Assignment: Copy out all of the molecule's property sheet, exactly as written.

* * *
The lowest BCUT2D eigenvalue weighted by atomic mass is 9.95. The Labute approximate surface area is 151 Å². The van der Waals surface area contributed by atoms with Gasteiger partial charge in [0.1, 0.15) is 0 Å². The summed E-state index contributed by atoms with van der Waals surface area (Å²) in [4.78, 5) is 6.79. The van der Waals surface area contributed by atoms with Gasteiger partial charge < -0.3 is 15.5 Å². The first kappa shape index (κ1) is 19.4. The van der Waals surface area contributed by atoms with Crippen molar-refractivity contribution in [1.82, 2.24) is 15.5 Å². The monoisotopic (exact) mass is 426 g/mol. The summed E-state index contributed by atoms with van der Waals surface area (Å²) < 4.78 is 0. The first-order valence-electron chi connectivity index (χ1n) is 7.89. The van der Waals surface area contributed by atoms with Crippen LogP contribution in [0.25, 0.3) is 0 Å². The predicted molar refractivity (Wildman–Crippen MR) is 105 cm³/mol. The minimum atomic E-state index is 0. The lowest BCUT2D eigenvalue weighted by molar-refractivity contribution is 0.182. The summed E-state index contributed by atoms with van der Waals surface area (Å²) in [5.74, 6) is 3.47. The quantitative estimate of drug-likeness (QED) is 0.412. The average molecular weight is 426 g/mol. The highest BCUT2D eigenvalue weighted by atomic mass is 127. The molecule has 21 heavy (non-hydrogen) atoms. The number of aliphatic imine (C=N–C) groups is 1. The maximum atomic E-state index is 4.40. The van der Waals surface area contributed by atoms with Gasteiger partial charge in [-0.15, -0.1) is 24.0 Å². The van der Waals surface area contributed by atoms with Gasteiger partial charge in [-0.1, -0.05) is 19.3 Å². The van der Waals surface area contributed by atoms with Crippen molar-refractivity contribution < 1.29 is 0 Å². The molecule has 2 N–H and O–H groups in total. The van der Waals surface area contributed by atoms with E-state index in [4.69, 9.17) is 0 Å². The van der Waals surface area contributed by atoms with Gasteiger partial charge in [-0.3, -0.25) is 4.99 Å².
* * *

The lowest BCUT2D eigenvalue weighted by atomic mass is 9.95. The Labute approximate surface area is 151 Å². The van der Waals surface area contributed by atoms with Gasteiger partial charge in [0.1, 0.15) is 0 Å². The summed E-state index contributed by atoms with van der Waals surface area (Å²) in [4.78, 5) is 6.79. The van der Waals surface area contributed by atoms with Gasteiger partial charge < -0.3 is 15.5 Å². The first kappa shape index (κ1) is 19.4. The van der Waals surface area contributed by atoms with Crippen molar-refractivity contribution in [1.82, 2.24) is 15.5 Å². The monoisotopic (exact) mass is 426 g/mol. The summed E-state index contributed by atoms with van der Waals surface area (Å²) < 4.78 is 0. The first-order valence-electron chi connectivity index (χ1n) is 7.89. The van der Waals surface area contributed by atoms with Crippen LogP contribution in [0.25, 0.3) is 0 Å². The predicted molar refractivity (Wildman–Crippen MR) is 105 cm³/mol. The minimum atomic E-state index is 0. The lowest BCUT2D eigenvalue weighted by molar-refractivity contribution is 0.182. The summed E-state index contributed by atoms with van der Waals surface area (Å²) in [5.74, 6) is 3.47. The quantitative estimate of drug-likeness (QED) is 0.412. The average molecular weight is 426 g/mol. The highest BCUT2D eigenvalue weighted by atomic mass is 127. The molecule has 21 heavy (non-hydrogen) atoms. The number of aliphatic imine (C=N–C) groups is 1. The maximum atomic E-state index is 4.40. The van der Waals surface area contributed by atoms with Gasteiger partial charge in [-0.15, -0.1) is 24.0 Å². The van der Waals surface area contributed by atoms with Gasteiger partial charge in [-0.1, -0.05) is 19.3 Å². The van der Waals surface area contributed by atoms with Crippen molar-refractivity contribution < 1.29 is 0 Å². The molecule has 2 N–H and O–H groups in total. The van der Waals surface area contributed by atoms with E-state index in [4.69, 9.17) is 0 Å². The van der Waals surface area contributed by atoms with Gasteiger partial charge in [-0.3, -0.25) is 4.99 Å².